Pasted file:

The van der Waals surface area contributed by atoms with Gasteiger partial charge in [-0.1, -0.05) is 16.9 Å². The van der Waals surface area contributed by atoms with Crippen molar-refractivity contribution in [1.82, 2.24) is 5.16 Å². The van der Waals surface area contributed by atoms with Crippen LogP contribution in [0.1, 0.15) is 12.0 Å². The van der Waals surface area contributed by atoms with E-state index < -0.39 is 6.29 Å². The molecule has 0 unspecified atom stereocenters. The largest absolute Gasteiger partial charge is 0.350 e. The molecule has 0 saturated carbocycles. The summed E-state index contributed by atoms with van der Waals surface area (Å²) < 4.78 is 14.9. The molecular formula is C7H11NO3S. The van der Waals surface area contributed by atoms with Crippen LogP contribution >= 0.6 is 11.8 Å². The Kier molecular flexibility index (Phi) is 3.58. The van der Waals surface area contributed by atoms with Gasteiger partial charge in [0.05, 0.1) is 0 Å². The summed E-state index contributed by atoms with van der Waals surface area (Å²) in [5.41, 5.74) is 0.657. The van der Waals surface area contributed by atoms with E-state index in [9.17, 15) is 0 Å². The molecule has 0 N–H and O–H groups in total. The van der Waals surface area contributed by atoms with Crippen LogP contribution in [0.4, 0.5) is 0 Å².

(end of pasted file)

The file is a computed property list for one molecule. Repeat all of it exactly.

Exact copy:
The van der Waals surface area contributed by atoms with Gasteiger partial charge in [-0.1, -0.05) is 16.9 Å². The van der Waals surface area contributed by atoms with Crippen molar-refractivity contribution in [1.82, 2.24) is 5.16 Å². The van der Waals surface area contributed by atoms with Crippen LogP contribution in [0.1, 0.15) is 12.0 Å². The van der Waals surface area contributed by atoms with E-state index < -0.39 is 6.29 Å². The molecule has 0 unspecified atom stereocenters. The largest absolute Gasteiger partial charge is 0.350 e. The molecule has 0 saturated carbocycles. The summed E-state index contributed by atoms with van der Waals surface area (Å²) < 4.78 is 14.9. The molecular formula is C7H11NO3S. The van der Waals surface area contributed by atoms with Crippen LogP contribution >= 0.6 is 11.8 Å². The Kier molecular flexibility index (Phi) is 3.58. The van der Waals surface area contributed by atoms with Gasteiger partial charge in [0.05, 0.1) is 0 Å². The summed E-state index contributed by atoms with van der Waals surface area (Å²) in [5.41, 5.74) is 0.657. The van der Waals surface area contributed by atoms with E-state index in [9.17, 15) is 0 Å². The molecule has 0 N–H and O–H groups in total. The van der Waals surface area contributed by atoms with Crippen LogP contribution in [0.4, 0.5) is 0 Å².